5. Do Go All the Way
Sometimes I hear people say, “well, I’m convinced this plant-based way of eating is the healthiest and best diet. I’ll cut way back on [meat, dairy, oil, processed food] and eat them only in moderation.” This is certainly a step in the right direction! I think everyone who transitions to a whole foods plant-based diet finds themselves at this stage at one point. I recommend thinking of it as a waypoint on your journey though, not as an end. I’m convinced that “in moderation” is what we tell ourselves when we are doing something we know we should not be doing. Eating sugary dessert? It’s ok because it’s “in moderation.” The problem with moderation is that our perception of it is different than the reality. For example, everyone knows that the holiday season brings cookies, cakes, and treats. We consider it normal and “ok” to gain a few pounds over the holidays due to overeating and eating too many of these treats. After all, it’s the holidays, it’s not like we indulge all year ’round. Or do we? Let’s see how many excuses we can count: there’s Thanksgiving and Christmas day, at least one friend’s party for each as well as our own family gatherings. A New
Year’s Eve celebration, and what about birthdays? Then there are what I call “warm weather” celebrations: spring picnics, summer BBQs, not to mention the family gatherings for Independence Day, and anniversary celebrations. Then there are the “reward” days where we have a treat because we worked so hard during the week or because we have stuck to our “healthy” eating plan so faithfully. What about Sunday family gatherings that happen “just because”? What about impulsive Saturday night pizza and takeout orders? Is all of this “in moderation”?
My recommendation is to simplify your life. Celebrate with whole, plant-based recipes. Allow yourself to exit the guilt game that is implicit when we enjoy unhealthy food “in moderation.” Personally I have experienced a lightness of spirit because of a whole foods plant-based diet.
6. Research for Yourself
During our first 3 weeks on a plant-based diet my husband and I did research on the why and how of plant-based eating. This is not only informative, but incredibly encouraging and uplifting. Search the web for whole food Vegan recipes. Get on Facebook and Pinterest for delicious ideas. Check out the “Forks Over Knives” companion book and cookbook (my favorite) and “The Starch Solution” by Dr. John McDougall. Our favorite entertainment for those first 3 weeks was (believe it or not) lectures and short videos on YouTube about plant-based eating. I highly recommend searching YouTube for Dr. John McDougall lectures, Dr. Esselstyn talks, the “Forks Over Knives” extended interviews, and Jeff Novik presentations. Most of these speakers are funny as well as smart. Being well-informed also gives us a sense of community and belonging with others who follow a whole foods plant-based diet. If you haven’t already, I invite you to “like” the Whole New World Facebook page as well.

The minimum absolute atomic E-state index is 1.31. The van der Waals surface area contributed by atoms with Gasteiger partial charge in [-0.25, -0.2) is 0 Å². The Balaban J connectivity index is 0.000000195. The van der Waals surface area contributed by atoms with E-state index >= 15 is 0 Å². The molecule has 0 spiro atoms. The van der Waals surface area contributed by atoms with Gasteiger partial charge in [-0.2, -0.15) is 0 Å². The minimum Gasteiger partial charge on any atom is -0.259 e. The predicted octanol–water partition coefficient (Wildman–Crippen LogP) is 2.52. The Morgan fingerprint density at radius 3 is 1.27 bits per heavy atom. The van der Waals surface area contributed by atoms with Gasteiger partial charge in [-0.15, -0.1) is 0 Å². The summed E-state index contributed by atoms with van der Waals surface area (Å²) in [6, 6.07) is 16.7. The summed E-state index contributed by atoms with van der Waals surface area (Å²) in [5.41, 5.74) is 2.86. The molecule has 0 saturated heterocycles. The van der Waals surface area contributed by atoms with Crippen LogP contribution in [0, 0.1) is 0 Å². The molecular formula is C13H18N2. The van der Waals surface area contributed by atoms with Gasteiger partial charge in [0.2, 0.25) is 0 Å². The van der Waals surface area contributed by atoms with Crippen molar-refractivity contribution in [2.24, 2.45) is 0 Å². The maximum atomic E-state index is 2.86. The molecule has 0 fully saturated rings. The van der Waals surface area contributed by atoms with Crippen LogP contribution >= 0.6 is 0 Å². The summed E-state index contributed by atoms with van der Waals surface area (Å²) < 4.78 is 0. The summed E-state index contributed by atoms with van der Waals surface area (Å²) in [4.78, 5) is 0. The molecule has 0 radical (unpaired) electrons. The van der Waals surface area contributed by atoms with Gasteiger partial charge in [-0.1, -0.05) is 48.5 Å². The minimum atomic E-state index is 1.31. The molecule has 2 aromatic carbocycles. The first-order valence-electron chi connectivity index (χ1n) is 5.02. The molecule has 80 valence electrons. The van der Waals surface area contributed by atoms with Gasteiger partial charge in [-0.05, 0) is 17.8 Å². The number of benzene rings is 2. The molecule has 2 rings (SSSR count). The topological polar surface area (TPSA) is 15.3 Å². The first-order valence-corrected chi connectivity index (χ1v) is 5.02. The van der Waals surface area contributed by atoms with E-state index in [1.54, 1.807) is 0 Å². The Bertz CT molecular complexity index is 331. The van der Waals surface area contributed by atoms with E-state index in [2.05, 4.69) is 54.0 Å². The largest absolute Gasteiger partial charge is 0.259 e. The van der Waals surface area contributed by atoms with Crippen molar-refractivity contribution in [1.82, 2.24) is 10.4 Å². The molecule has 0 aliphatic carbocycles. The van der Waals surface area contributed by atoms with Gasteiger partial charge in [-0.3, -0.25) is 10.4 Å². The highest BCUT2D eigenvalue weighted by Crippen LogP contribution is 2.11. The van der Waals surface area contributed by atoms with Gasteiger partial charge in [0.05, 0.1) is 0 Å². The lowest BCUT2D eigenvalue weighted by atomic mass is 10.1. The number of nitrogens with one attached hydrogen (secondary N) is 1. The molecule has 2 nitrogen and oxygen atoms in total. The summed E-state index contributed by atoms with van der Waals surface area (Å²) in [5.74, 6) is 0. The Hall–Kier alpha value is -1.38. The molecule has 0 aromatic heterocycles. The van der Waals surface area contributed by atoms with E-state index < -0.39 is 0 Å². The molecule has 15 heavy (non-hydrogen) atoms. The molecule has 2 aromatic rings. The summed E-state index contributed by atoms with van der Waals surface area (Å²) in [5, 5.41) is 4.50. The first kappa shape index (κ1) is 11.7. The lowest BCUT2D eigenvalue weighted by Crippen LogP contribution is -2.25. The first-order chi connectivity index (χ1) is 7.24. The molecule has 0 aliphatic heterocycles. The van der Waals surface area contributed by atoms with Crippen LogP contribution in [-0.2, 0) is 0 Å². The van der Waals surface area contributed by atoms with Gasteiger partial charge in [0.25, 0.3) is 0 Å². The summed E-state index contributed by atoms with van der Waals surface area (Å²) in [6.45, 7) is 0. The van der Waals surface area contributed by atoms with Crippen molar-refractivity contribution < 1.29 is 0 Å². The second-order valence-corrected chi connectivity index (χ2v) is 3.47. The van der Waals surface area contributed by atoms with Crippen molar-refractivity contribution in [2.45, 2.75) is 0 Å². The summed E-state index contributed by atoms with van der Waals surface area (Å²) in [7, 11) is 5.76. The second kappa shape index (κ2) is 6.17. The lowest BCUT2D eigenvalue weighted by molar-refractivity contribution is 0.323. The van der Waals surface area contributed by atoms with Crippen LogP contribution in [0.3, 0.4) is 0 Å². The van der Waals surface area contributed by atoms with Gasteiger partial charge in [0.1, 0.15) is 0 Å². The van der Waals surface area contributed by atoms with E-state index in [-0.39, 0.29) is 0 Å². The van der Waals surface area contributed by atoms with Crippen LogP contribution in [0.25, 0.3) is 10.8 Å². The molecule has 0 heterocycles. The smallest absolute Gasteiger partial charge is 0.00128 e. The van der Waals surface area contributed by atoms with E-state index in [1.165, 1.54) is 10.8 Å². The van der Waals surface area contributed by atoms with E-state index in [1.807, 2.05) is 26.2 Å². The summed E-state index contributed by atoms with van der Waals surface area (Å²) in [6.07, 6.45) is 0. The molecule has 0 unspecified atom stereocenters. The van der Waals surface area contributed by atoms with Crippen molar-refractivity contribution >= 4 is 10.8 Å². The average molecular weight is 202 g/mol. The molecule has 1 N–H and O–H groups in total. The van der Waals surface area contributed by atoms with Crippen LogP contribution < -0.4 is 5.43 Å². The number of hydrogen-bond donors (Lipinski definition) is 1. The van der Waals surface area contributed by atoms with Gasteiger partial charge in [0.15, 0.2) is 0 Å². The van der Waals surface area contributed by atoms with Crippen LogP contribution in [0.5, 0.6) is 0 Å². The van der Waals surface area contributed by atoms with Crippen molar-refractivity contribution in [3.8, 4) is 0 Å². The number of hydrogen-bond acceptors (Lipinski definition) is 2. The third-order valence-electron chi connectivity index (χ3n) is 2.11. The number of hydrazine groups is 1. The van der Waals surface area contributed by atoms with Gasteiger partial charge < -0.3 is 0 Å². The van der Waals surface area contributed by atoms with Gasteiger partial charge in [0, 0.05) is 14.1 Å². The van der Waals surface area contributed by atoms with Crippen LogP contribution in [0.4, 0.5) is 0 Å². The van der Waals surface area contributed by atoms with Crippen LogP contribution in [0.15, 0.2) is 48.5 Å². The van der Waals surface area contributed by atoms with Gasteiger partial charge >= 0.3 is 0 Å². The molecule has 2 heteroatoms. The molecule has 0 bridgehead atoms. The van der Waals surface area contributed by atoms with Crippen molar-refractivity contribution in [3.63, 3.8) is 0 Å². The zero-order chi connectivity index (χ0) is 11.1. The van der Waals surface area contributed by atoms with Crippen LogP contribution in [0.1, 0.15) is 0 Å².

7. Why it was Easy: Change in Life Breeds Change in Life
There’s no doubt that transitioning to a whole foods plant-based diet can be a major life change. And we all know that change is never easy, even when it’s a small change, even when it’s a good, healthy, or life-saving change. I believe that change in life breeds change in life. That is, when something major happens in life it creates a fertile ground for other positive change to take place. Our
first baby girl was born in November of 2012. By January 2013 our family was eating a 100% whole foods plant-based diet, one that I estimate less than 0.5% of Americans follow (since it is Vegan with the additional quality of being “whole”). Our new baby was a motivation to change our diet. In part because we want to be healthy and energetic for her as she grows up and we want to set a good example of healthy eating, but also because her entrance into the world rocked our standard routine. No aspect of our life from before she was born remains unchanged now that she’s here. Her birth was a major change in our life and I feel it made us more open to other changes. If you are considering making the switch to a 100% whole foods plant-based diet, my advice is to capitalize on a change that may be happening in your life. Planning a major move? Job change? Adding a family member? Going away to school? Are you going to do a deep spring cleaning? Capitalize on your willingness to make a change in your life. When your mind is open to change in one aspect of life it will likely be open to other changes and make your transition easier.
Good luck on your continuing journey! I’d love to hear YOUR top tips for starting a whole foods plant-based lifestyle in the comments below.